Date of Review: I attended the Christmas Day Mass at 8 am with Fr. Matthew Miller presiding.
Architecture: Italianate style Cathedral completed in 1957, replacing the diocese’s previous Cathedral, Sacred Heart Cathedral. Unlike many Cathedrals built in the 1950s, this one doesn’t reek of an attempt to capture modernity (and as such was done in an architectural style not commonly used in that era of Cathedrals).
Celebrant(s): Fr. Miller had the mass and gave an excellent homily on the importance of caring for children and the family.
Congregation: Not great attendance, but that seemed typical for many of the Cathedrals in Minnesota during the pandemic.
Decor: Relatively standard decor – the marble on the columns was nice relative to some smaller cathedrals, which may not have included that level of decor. The pulpit was also a nice design touch, when many smaller cathedrals don’t have a pronounced pulpit, but just a lectern.
Location: The best part of this cathedral is the location – on a hill overlooking Lake Superior. If you time it right, which I fortunately did, you arrive in the parking lot right around sunrise (which was ~750am) and can get some tremendous views. It would be nice to go back in the summer or on a less foggy day to see a different take on the below view of the lake, but this might be my favorite photo I took in 2020.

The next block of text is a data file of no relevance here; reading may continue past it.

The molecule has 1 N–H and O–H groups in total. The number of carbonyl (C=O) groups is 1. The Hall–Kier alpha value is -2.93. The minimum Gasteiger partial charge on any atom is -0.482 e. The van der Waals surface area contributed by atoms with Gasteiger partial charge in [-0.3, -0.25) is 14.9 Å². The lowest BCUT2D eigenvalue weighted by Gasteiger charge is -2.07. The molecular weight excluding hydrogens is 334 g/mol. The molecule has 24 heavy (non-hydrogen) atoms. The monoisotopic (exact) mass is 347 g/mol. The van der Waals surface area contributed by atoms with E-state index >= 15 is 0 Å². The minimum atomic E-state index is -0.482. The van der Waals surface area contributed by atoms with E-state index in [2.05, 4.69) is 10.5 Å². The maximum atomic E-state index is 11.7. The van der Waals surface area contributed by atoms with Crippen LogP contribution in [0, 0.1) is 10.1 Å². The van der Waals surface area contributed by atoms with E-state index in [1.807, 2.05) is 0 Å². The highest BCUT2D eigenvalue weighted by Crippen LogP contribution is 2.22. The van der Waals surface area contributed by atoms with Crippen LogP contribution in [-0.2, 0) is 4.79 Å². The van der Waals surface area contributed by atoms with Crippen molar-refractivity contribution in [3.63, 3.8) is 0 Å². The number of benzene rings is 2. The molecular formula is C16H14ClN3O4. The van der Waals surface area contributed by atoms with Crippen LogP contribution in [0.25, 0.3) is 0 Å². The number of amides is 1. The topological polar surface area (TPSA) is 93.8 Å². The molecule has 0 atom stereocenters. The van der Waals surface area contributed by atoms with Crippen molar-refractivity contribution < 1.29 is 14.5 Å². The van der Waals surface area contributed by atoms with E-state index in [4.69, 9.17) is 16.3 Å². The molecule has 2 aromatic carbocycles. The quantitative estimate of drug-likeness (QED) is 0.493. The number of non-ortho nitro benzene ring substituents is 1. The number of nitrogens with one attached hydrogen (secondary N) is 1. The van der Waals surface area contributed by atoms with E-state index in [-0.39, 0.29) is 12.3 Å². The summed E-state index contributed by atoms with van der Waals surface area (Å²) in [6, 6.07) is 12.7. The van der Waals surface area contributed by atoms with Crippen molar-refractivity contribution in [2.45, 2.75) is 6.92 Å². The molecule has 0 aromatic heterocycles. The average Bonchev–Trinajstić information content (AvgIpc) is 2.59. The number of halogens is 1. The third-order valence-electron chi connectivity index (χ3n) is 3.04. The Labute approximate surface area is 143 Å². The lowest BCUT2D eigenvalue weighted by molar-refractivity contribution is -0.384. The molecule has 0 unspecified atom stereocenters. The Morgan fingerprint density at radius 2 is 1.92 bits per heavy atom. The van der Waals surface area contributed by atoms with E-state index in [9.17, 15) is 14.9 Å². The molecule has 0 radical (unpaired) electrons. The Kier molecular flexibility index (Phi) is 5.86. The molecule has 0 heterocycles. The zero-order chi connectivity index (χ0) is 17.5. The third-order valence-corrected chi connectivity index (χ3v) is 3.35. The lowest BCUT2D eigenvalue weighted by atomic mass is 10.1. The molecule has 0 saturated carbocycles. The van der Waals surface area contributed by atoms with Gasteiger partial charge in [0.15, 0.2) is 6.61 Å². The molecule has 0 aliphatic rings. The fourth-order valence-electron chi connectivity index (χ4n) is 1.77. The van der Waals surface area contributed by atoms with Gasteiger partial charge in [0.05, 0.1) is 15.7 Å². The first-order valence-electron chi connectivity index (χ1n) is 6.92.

Musicians: The music was good but nothing stuck out as truly notable.
Volunteers: Volunteers were a little lacking, but some of that may be COVID protocols which limited the number of interactions. Unlike most Cathedrals where volunteers disinfected the pews afterwards, the congregants were asked to wipe down their seating area here.
Overall: Location, location, location. A great view, and a Cathedral which was done a lot better than many other 1950s era Cathedrals make this a must-stop. While I would have missed the above picture if I’d gone in the summer, I can imagine the area would be a little bit more lively and the nearby hiking trails of Gooseberry Falls would warrant a visit.